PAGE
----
*For a visualization of the 5 types of thoracic aortic aneurysms, we recommend Figure 1 from Frederick JR, Woo YJ. Mycotic thoracoabdominal aneurysms. Ann Cardiothorac Surg. 2012;1(3):277-285. doi: 10.3978/j.issn.2225-319X.2012.09.01
- Saliba E, Sia Y. The ascending aortic aneurysm: when to intervene? Int J Cardiol Heart Vasc. 2015 Mar 1; 6: 91-100.
- Lavall D, Schäfers HJ, Böhm M, Laufs U. Aneurysms of the ascending aorta. Dtsch Arztebl Int. 2012 Mar; 109(13): 227-233.
- Black JH, Greene CL, Woo, YJ. Epidemiology, risk factors, pathogenesis, and natural history of thoracic aortic aneurysm.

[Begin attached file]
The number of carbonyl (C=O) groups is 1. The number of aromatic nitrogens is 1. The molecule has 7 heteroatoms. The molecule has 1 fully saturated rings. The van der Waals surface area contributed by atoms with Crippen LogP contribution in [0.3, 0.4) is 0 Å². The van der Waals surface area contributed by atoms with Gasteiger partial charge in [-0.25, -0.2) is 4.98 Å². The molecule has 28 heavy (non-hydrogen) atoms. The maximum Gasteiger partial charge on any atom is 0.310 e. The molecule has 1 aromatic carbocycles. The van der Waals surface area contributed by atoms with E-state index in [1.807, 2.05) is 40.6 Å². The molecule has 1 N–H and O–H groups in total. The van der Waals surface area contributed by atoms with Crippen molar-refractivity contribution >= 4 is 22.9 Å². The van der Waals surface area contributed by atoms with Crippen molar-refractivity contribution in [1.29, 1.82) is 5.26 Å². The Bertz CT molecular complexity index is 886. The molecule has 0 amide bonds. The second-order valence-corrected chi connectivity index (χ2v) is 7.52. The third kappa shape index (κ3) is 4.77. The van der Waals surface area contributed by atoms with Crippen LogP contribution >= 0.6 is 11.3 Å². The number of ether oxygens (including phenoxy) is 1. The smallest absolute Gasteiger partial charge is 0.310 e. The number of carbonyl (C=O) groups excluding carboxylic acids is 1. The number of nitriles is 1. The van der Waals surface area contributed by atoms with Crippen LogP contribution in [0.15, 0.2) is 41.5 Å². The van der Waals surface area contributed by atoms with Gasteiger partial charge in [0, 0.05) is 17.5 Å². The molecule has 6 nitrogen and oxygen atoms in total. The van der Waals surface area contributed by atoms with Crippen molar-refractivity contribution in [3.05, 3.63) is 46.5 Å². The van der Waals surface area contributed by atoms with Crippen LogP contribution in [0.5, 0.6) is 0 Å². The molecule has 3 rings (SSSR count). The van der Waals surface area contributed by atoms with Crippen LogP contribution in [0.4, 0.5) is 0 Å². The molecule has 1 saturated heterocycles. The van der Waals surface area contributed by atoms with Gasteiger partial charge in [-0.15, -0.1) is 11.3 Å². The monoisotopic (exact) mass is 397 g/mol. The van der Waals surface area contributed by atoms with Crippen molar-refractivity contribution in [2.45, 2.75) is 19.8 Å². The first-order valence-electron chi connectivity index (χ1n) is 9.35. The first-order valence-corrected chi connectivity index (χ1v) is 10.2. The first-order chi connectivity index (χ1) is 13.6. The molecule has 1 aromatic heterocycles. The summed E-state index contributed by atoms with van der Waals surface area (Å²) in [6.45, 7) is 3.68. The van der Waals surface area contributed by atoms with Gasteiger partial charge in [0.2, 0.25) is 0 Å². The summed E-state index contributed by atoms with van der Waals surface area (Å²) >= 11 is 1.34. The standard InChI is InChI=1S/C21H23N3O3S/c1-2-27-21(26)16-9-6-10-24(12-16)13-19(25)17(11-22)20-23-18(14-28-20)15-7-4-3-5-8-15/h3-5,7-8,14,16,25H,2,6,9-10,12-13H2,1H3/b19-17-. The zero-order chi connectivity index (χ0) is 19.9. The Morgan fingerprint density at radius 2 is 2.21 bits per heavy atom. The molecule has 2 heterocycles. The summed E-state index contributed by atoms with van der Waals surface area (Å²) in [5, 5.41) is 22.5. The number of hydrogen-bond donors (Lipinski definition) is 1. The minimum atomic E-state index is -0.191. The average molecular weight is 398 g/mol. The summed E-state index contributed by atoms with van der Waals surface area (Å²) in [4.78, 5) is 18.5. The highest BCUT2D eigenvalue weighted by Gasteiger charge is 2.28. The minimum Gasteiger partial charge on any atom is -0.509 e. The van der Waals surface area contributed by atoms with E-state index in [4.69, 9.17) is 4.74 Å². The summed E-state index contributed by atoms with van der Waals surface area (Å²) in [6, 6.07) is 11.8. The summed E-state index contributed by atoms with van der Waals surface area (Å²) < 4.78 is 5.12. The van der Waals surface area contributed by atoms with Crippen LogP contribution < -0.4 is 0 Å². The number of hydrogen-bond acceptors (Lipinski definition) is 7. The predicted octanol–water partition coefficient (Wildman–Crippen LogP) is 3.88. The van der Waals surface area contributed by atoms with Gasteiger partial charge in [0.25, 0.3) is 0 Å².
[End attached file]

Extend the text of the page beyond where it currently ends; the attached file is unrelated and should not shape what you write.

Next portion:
- Woo, J., & Greene, C. L. (2017, December 12). Management of thoracic aortic aneurysm in adults.
- Crawford ES, Coselli JS. Thoracoabdominal aneurysm surgery. Semin Thorac Cardiovasc Surg. 1991; 3: 300-322.
- Safi HJ, Miller CC 3rd. Spinal cord protection in descending thoracic and thoracoabdominal aortic repair. Ann Thorac Surg. 1999;67:1937-9; discussion 1953-8.
- Woo, J., & Greene, C. L. (2018, February 5). Overview of open surgical repair of the thoracic aorta.
- Frederick JR, Woo YJ. Thoracoabdominal aortic aneurysm. Ann Cardiothorac Surg. 2012;1(3):277–285. doi: 10.3978/j.issn.2225-319X.2012.09.01.